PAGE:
|Thursday 4 October 2018
Who’s Afraid of the Archive?
Interdisciplinary meetup for artists, scholars and archivists
International Institute of Social History, Amsterdam
18.30: Walk-in with coffee/tea
Please sign up by sending an email and stating your 2 preferred case studies. See below.
Organised by ARIAS & Humanities Cluster (HuC), KNAW
Archives fascinate. Whether as dusty, mysterious spaces, as systems of knowledge, or as treasure troves of stories. The archives and data collections of HuC cover a wide array of topics, periods and places, from Medieval Dutch texts, to Karl Marx manuscripts, audio recordings of local dialects, archives of women’s rights campaigners, a personal diaries collection and an archive of letters to the future. What can artists and scholars learn from each other in their approach to the archive?
On the 4th of October, the Humanities Cluster (HuC) of the Royal Netherlands Academy of Arts and Sciences (KNAW) and ARIAS (the Amsterdam Research Institute of the Arts and Sciences) invite artists, curators and researchers to ‘HuC harbour’, a converted cocoa warehouse in the former port area of Amsterdam. Nowadays, it is home of the International Institute of Social History (IISH) and also stores the archival and data collections of another institution co-operating in the cluster: the Meertens Institute. The third party in the Humanities Cluster is the Huygens Institute for the History of the Netherlands, located in the center of Amsterdam.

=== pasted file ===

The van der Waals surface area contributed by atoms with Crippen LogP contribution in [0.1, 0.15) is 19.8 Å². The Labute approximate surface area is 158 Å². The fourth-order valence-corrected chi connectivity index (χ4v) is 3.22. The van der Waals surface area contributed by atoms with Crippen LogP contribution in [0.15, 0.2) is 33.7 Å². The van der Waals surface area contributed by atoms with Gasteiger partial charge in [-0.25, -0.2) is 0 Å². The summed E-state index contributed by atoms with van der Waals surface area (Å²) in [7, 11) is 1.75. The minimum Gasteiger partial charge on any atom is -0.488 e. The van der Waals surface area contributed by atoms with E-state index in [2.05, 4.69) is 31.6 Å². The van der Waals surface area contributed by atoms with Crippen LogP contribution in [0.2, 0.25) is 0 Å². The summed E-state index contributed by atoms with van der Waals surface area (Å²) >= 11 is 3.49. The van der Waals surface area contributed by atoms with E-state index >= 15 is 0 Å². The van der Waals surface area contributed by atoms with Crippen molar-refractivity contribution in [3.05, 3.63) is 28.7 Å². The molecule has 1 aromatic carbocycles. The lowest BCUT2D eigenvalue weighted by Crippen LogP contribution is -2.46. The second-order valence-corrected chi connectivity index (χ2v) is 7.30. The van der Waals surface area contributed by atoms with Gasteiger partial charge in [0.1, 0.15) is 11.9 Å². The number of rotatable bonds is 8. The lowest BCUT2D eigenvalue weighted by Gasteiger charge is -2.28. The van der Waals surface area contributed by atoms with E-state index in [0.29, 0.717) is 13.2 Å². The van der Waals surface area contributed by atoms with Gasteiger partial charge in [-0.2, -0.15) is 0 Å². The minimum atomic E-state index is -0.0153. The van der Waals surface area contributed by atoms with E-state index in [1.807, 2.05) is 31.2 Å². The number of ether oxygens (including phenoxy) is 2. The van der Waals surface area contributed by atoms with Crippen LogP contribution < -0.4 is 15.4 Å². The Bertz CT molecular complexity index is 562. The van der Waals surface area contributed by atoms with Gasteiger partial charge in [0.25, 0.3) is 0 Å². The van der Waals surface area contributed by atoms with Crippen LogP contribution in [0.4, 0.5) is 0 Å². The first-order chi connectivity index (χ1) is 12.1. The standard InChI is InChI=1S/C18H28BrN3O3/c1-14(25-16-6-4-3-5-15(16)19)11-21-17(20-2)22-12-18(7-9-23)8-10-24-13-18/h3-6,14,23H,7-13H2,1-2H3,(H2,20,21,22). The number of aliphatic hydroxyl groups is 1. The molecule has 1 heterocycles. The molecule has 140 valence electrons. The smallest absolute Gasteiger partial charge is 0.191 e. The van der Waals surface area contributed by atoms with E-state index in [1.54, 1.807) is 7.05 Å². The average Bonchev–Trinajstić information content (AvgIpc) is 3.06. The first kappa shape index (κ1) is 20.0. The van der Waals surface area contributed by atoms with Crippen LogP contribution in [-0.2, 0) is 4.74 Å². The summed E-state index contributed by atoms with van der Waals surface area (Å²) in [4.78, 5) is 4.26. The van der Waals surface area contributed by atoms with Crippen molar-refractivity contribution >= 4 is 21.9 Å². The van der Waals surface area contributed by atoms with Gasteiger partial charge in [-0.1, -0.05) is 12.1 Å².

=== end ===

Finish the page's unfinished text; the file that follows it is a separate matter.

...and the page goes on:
Researchers of HuC work with the riches of the collections, while artists are also increasingly drawn to the archives. The point of departure for this evening is the idea that these academic and artist researchers have much to learn from each other, but do not regularly meet. It aims to foster the exchange of shared interests, for example in experimental ways of questioning and researching archival and data collections, data visualization, digital humanities, sonic archiving and archival activism. This meetup aims to engage artists and scholars in a dialogue on their research approaches, methods and results, to learn from each other’s experiences and to explore future research collaborations. The evening is centered on five round tables with case study presentations, offering opportunities for artists and researchers to meet on the basis of common interests.
Table 1: Visualizing and Conceptualizing Labour Relations: Work and Power – International Institute of Social History